Please use this identifier to cite or link to this item: http://hdl.handle.net/20.500.12136/990
|Title:||The Early Acheulian from Gona, Ethiopia: implications for technological and hominin diet transitions|
Rogers, Michael J.
Leiss, Amanda C.
|Publisher:||American Association of Physical Anthropologists|
|Citation:||Paleoanthropology Society Annual Meeting, 2016, A28|
|Abstract:||Recent investigations have pushed the age of the earliest Acheulian to ~1.75 million years ago (Ma), with the archaeological evidence currently well-documented at Konso in Ethiopia and at Kokiselei in Kenya. The Paleolithic record at Gona, Ethiopia, is documented from semi-continuous, archaeology-rich deposits spanning the past 2.6 million years, providing an opportunity for investigating the emergence of the Acheulian. Since 2012, the Gona archaeology team has been conducting investigations in deposits estimated between 2.0–1.5 Ma in order to explore the timing and the background for the technological transition to the Acheulian. We have documented several new archaeological localities in this time range, including some with large Oldowan-type artifacts similar to Acheulian Large Cutting Tools (LCTs). Research is in progress to refine the age of these sites with radiometric and non-radiometric techniques. Preliminary results suggest that compared to the preceding Oldowan, the makers of the earliest Acheulian were engaged in a different strategy of stone raw material selectivity, based mainly on large size and heavy weight, but also targeting raw materials with good flaking quality where accessible. More significant exploitation of animal carcasses is associated with earlier Oldowan sites than with Acheulian archaeofauna. Preservation biases and a prior research focus on the earliest Oldowan may in part explain the recovery of more cut-marked bones with these sites, but the rarity of large animal fossils with bone modifications at Early Acheulian sites appears to be notable, especially in light of the long-standing assumption that handaxes were used, in part, for animal butchery. The Acheulian is different technologically from the Oldowan, but the ecological background and adaptive significance of this emergent stone technology for H. erectus is unclear. Further, Oldowan-type core/flake artifacts co-existed with the Acheulian, and the nature of the technological transition has yet to be fully investigated and appreciated.|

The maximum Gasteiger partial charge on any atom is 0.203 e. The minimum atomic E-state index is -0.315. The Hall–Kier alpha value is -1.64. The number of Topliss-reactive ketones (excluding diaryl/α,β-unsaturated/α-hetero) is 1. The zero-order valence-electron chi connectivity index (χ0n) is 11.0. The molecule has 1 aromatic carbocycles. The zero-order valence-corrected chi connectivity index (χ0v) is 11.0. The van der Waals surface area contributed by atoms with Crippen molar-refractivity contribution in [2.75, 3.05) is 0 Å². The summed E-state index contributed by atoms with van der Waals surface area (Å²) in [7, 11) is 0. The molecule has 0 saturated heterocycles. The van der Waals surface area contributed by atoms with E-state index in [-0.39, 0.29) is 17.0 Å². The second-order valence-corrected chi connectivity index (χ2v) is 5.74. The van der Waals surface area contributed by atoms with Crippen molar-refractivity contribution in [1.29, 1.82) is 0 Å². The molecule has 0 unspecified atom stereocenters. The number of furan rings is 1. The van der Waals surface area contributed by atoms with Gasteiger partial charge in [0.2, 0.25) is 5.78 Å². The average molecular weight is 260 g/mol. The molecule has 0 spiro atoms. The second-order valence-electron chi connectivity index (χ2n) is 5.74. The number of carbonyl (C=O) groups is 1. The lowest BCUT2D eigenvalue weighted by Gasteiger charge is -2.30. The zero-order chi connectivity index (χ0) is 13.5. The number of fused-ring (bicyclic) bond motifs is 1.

|Appears in Collections:||Congresos, encuentros científicos y estancias de investigación|
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